Optical LAN helps lower costs while balancing machine and human connectivity demands in modern manufacturing environment
Manufacturers gain network simplicity, efficiencies, reliability and unparalleled scalability
Manufacturers, distribution facilities, industrial sites and smart warehouses are hitting the fourth industrial revolution (Industry 4.0) by automating traditional manufacturing and industrial practices. Industrial Internet of Things (IIoT), Machine-to-Machine (M2M) learning and smart devices are used for system controls, asset tracking, predictive maintenance, autonomous robots, data collection, artificial intelligence, and predictive analytics. While these massive changes boost efficiency, productivity, and safety, they are also presenting significant challenges to network connectivity and security.
ĐÓ°ÉPro Optical LAN solution is a passive point-to-multipoint fiber-based infrastructure for in-building and property-wide network connectivity. Compared to traditional active point-to-point switched design, Optical LAN provides simplicity, centralized management efficiencies, greater network uptime and unparalleled scalability, resulting in both lower initial deployment costs and reduced ongoing operational costs for manufacturers.
- Reduction in ongoing operational and support costs
- Graceful migration to 10 gigabit speeds and beyond
- Design removes 100s of known LAN security gaps
- No more IT staff on scissor lifts working high ceilings
- Greater connectivity density in a smaller footprint
- Elimination of disruptive future network refreshes
Key Benefits for Manufacturing
Simplified Network Design
Optical LAN boasts a passive fiber connectivity range of 12 miles, allowing manufacturers to eliminate network closets and cabinets. Elimination of closets directly results in faster Moves, Adds and Changes (MACs) and far less planning, business disruption and costs associated with those events. Optical LAN is founded on the premise of centralized intelligence and management, enabling lower operational and maintenance costs while reducing the opportunity for human error. Think of the technology as one common switch, with virtual â€śEthernet extendedâ€ť connectivity over a passive network. End-to-end network management is now one single management console that orchestrates all endpoints, including the powered devices. This is all possible because of Optical LANâ€™s inherent Software Defined Networking (SDN) roots that promote the use of global profiles for consistent error-free provisioning.
Flexible Options for All Cabling
Fiber cabling is significantly less expensive to purchase and install compared to copper cabling. Optical LAN provides the flexible layout of either a closet-based ONT design where the last 300â€™ of copper cabling is leveraged, or a deep fiber design where fiber is pushed as close to the connected device as possible. That means when designing the ideal network, both copper cabling and singlemode fiber infrastructure can be used in an economical manner. Additionally, armored fiber can be utilized to reduce or even eliminate the need for conduit. This is another flexible design consideration of Optical LAN that can greatly reduce the overall solution cost. Furthermore, Industry 4.0 components can generate electromagnetic (EMI) or radio frequency (RFI), a stumbling block in traditional networks that requires shielded Cat-6A cabling. However, Optical LAN is not susceptible to EMI or RFI, so the fiber cabling can be run in a more direct route with no concern for interference.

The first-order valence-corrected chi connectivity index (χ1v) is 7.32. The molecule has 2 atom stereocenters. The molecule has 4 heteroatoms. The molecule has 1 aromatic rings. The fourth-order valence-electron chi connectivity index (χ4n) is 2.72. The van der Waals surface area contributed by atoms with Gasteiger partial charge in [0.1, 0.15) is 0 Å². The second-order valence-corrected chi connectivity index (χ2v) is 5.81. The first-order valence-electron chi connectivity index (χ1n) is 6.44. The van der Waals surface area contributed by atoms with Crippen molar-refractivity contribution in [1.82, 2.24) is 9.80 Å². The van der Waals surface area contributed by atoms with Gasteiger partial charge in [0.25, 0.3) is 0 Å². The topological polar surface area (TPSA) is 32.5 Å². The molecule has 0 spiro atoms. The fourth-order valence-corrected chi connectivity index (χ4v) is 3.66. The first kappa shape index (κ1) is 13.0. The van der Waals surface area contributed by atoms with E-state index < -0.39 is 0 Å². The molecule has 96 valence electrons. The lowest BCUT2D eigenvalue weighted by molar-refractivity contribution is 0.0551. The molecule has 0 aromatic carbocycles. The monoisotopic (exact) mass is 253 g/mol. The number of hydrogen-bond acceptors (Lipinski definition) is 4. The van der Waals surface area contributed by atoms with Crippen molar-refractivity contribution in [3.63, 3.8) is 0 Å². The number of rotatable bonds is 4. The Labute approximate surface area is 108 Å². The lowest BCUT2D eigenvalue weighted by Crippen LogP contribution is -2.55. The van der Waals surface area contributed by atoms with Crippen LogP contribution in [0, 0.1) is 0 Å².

Easy IT and OT Operations
Operations for manufacturers is constantly growing and changing. Their underlying networks need to be flexible and scalable to support economical Moves, Adds and Changes (MACs). This can be exacerbated by a sprawling footprint, high ceilings and harsh conditions. With a traditional network architecture, adding connectivity ports may require moving or adding a cabinet, adding a new Ethernet and/or running copper cabling all the way back to the main closet or to a cabinet 35-40 feet off the ground. This is considerably time consuming, complex and expensive. The elimination of network closets and cabinets is an even bigger benefit for manufacturers, since in a traditional network design, it is common practice to mount the cabinets to the ceiling 35-40 feet above the floor. Those ceiling cabinets are only accessible via fork or scissor lifts which introduces time consuming maintenance, troubleshooting and safety issues. Eliminating these cabinets not only reduces capital and operational costs; it is safer for employees and can improve OSHA reporting for manufacturers.
Technology Independent and Scalable
With no known bandwidth limitation for fiber, manufacturers can freely migrate to new technologies gracefully and economically. The Optical LAN is based on wave-division multiplexing technology enabling todayâ€™s infrastructure can support of 2.5G G-PON and 10G XGS-PON with no wavelength conflicts. In the future, manufacturers can upgrade their network on a per port basis to 10G, 40G and 100G PON speeds, then economically place 10G, 40G and 100G PON ONTs only where that increased capacity is truly required. For manufacturer trying to connect thousands of IoT and IIoT devices, Optical LAN offers greater connectivity density and bandwidth capacity. It provides 4x more gigabit Ethernet port density in 90% less space. This gives manufacturers the ability to repurpose that real estate footprint gained back to revenue generating business purposes.
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